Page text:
Volume 4

The Sunoikisis consortium has presented an undergraduate symposium nearly every year since 2003. On Saturday, March 5, the Center for Hellenic Studies continued the tradition by hosting the 2016 Sunoikisis Undergraduate Research Symposium workshop.

The symposium followed a workshop format in which the authors shared their research and received feedback in a roundtable discussion.

The participating students also received feedback in advance of the symposium on their abstracts, annotated bibliographies, and paper drafts. A week before the workshop, the authors pre-circulated their papers and, using CommentPress, faculty members and fellow participants started discussions online through annotations. If one student asked a question or pointed out a problem area in her own paper, other participants would reply with ideas and suggestions. The students’ familiarity with each others’ work set the stage for the fruitful discussion during the one-day workshop.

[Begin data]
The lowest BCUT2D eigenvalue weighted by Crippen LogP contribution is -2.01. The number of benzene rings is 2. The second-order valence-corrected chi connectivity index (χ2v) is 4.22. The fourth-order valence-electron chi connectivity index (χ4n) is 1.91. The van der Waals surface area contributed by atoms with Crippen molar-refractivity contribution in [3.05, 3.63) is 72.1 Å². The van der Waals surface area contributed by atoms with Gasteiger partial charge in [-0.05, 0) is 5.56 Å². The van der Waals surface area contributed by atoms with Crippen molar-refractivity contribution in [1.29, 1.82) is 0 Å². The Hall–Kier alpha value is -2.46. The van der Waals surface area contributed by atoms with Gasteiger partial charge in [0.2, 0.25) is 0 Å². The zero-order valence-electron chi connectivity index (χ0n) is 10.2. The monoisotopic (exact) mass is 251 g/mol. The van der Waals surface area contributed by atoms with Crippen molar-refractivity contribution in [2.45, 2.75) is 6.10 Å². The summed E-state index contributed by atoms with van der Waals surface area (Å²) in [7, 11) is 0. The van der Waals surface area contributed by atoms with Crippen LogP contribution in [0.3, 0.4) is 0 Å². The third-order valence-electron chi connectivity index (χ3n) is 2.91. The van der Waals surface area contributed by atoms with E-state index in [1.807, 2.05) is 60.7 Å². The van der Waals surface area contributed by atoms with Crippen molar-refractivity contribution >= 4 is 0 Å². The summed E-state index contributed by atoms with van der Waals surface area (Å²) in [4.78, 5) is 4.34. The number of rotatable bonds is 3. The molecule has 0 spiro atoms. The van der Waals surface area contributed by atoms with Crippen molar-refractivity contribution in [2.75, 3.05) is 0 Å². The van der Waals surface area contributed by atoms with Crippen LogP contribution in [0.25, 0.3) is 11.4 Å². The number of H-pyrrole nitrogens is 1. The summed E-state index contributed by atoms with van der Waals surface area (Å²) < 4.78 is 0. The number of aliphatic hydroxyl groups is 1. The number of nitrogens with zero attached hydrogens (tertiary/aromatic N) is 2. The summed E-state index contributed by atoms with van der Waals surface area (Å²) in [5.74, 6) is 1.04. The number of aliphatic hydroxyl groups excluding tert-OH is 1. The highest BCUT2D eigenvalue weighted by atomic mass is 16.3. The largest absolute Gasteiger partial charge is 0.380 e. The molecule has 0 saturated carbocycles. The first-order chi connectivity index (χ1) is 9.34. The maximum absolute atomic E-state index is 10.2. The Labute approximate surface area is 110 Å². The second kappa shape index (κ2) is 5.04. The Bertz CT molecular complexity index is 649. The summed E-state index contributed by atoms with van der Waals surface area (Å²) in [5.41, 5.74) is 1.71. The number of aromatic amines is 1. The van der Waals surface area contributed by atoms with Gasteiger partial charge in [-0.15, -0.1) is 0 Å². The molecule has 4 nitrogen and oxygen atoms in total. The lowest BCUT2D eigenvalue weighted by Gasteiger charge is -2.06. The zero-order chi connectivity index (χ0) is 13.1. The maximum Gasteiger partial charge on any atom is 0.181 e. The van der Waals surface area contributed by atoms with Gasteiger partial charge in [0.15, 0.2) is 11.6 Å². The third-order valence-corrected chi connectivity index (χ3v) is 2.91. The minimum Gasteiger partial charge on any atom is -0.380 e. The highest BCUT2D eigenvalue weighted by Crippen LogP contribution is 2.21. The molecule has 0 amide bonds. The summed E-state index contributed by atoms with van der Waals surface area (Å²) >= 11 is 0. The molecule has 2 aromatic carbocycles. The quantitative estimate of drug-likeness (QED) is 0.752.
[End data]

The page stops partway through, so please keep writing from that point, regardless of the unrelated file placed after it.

All eight papers in the 2016 symposium concerned Greek 4th century literature or Latin literature of the Neronian Period, topics which correspond to the fall 2015 Greek and Latin courses offered by Sunoikisis.


Papers

“Liar, Liar, Rome on Fire! Seneca’s Philosophy of Deception”
William C Brown III, Washington and Lee University
Paper

“Gettin’ Jiggy With It: Writing Sex in the Philomela’s Daughter Episode of the Satyrica”
Benjamin Cail, Skidmore College
Paper

“The Threatening Pardon: Moderation, Mercy, and Cruelty in the Political Writings of Machiavelli and Seneca”
Noah Dovre, Concordia University
Paper

“The Tragic Burp: Satire in Seneca’s Thyestes”
Douglas Hill, CUNY
Paper

“The New Social Order:  The Portrayal of Freedmen in the Satyrica”
Khang Le, Akidmore College
Paper

“How the Status and Art of the Roman Freedman Complicate Petronius’s Trimalchio”
Rebecca Morris, Washington and Lee University
Paper

“The Motif of Cannibalism in the Metamorphoses and Thyestes”
Mary Beth Smith, Washington and Lee University
Paper

“’Uelocitate pensant moram’: Rhetoric and Intertextuality in Seneca’s Natural Questions 3–4a”
Michael Swantek, Oberlin College
Paper


Editorial Board

Ronnie Ancona, CUNY
Michael Arnush, Skidmore College
Rebecca Benefiel, Washington and Lee University
Heather Gruber, Concordia University
Christopher Trinacty, Oberlin College


Editorial Assistants

Emily Kohut, Post-Baccalaureate Fellow, Center for Hellenic Studies
Caroline Sandri, George Washington University